We have a lovely autumn here in Freiburg. Since the wakeboarding circuit has closed down, I’ve taken to bicycling on weekend afternoons. And I usually listen to audiobooks – distracts me nicely while I sweat uphill.
Decades ago, I collected the full set of Ian Flemings Bond books. In addition I have Casino Royale, the first Bond novel, as audiobook, which I listened through today. I also used to enjoy the movies. Skyfall is currently all-in (and I haven’t seen it, probably won’t). The Broccolis’ (the producer family behind all the movies) have mounted a full media attack, you see comments everywhere. And recently I read a scathing article on the books, decrying them as most sexist.
What seems not widely known: there is a vast difference between the books and the movies. I consider the books actually as good literature. And the storyline of the movies has little to do with the books, sometimes blending several books and adding lotsa’ fancy additions.
When I read that scathing article, severely dressing down Fleming’s novels, I felt a bit guilty “did this fully escape me”? But after hearing Casino Royale today again, I strongly disagree. Of course it’s a mainly “man thing”, but the woman is largely treated as partner. In fact in that novel it’s Bond’s intention to marry her (and I will not spill why that doesn’t come about). In a later book (can’t recollect right now which one), Bond is actually married. [Of course marriage does not negate machismo; but it’s at least different from treating girls as throw-away toys.] There’s more: Bond is reflective. While initially acting like a machine “right or wrong, my country”, there later is a lengthy piece on change in the world and that allegiances morph, and that good guy / bad guy can meld and may not be easy to tell apart. In the end, of course, his thoughts are “shipshape” again, but there is no trivial happy end.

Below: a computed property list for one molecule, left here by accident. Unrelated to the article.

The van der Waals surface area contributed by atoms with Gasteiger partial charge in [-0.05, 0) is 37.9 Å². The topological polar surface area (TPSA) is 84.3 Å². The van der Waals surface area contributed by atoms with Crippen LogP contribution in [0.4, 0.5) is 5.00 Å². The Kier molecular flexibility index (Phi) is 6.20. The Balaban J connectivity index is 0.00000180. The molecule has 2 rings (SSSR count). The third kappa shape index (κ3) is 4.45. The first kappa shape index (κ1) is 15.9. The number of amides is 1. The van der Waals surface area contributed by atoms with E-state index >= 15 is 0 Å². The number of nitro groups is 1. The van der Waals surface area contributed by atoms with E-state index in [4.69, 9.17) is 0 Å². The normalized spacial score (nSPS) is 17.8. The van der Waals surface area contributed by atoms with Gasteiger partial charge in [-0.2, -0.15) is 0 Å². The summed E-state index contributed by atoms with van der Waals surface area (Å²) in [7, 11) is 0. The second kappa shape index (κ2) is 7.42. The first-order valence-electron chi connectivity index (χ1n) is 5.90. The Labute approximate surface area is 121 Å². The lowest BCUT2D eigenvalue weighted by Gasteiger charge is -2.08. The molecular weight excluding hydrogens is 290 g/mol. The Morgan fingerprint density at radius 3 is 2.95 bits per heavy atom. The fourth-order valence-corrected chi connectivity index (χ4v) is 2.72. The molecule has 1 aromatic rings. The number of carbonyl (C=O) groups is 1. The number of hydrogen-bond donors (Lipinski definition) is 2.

The short of it: Bond novels are highly entertaining and no trash literature. But: they are children of their time.
Finally – I just searched through my entire collection (in addition to the books, I have them also as text files). The famous “shaken not stirred” phrase is real, I found 2 occurrences:
- In Dr. No: “Bond said, ‘And I would like a medium Vodka dry Martini – with a slice of lemon peel. Shaken- and not stirred, please. I would prefer Russian or Polish vodka.’”
- In Diamonds are forever: “The waiter brought the Martinis, shaken and not stirred, as Bond had stipulated”